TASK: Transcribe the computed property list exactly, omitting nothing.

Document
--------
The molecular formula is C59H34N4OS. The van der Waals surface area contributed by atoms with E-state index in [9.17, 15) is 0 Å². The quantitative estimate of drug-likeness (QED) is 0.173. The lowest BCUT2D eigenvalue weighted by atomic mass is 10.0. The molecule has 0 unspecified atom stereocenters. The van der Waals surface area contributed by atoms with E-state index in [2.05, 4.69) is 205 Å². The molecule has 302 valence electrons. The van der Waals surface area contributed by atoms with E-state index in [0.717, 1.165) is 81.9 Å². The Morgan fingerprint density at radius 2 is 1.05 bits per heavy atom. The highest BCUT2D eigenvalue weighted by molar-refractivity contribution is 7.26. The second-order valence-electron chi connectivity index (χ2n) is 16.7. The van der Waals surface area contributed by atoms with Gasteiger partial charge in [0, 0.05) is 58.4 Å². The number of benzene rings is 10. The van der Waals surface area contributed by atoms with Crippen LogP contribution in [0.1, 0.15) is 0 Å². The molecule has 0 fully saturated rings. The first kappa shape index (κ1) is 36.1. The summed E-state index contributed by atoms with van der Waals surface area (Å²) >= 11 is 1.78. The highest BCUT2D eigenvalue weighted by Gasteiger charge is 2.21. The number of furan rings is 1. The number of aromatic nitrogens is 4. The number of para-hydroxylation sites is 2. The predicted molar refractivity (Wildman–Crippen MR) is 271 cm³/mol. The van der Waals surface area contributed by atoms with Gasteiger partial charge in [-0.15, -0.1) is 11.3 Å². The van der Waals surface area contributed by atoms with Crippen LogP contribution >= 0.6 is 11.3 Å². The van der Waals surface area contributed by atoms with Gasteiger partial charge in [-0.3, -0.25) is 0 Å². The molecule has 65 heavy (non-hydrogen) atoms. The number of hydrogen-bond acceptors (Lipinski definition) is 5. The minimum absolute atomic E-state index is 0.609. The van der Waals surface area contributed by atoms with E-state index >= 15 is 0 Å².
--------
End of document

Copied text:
The molecular formula is C59H34N4OS. The van der Waals surface area contributed by atoms with E-state index in [9.17, 15) is 0 Å². The quantitative estimate of drug-likeness (QED) is 0.173. The lowest BCUT2D eigenvalue weighted by atomic mass is 10.0. The molecule has 0 unspecified atom stereocenters. The van der Waals surface area contributed by atoms with E-state index in [2.05, 4.69) is 205 Å². The molecule has 302 valence electrons. The van der Waals surface area contributed by atoms with E-state index in [0.717, 1.165) is 81.9 Å². The Morgan fingerprint density at radius 2 is 1.05 bits per heavy atom. The highest BCUT2D eigenvalue weighted by molar-refractivity contribution is 7.26. The second-order valence-electron chi connectivity index (χ2n) is 16.7. The van der Waals surface area contributed by atoms with Gasteiger partial charge in [0, 0.05) is 58.4 Å². The number of benzene rings is 10. The van der Waals surface area contributed by atoms with Crippen LogP contribution in [0.1, 0.15) is 0 Å². The molecule has 0 fully saturated rings. The first kappa shape index (κ1) is 36.1. The summed E-state index contributed by atoms with van der Waals surface area (Å²) >= 11 is 1.78. The highest BCUT2D eigenvalue weighted by Gasteiger charge is 2.21. The number of furan rings is 1. The number of aromatic nitrogens is 4. The number of para-hydroxylation sites is 2. The predicted molar refractivity (Wildman–Crippen MR) is 271 cm³/mol. The van der Waals surface area contributed by atoms with Gasteiger partial charge in [-0.15, -0.1) is 11.3 Å². The van der Waals surface area contributed by atoms with Crippen LogP contribution >= 0.6 is 11.3 Å². The van der Waals surface area contributed by atoms with Gasteiger partial charge in [-0.3, -0.25) is 0 Å². The molecule has 65 heavy (non-hydrogen) atoms. The number of hydrogen-bond acceptors (Lipinski definition) is 5. The minimum absolute atomic E-state index is 0.609. The van der Waals surface area contributed by atoms with E-state index >= 15 is 0 Å².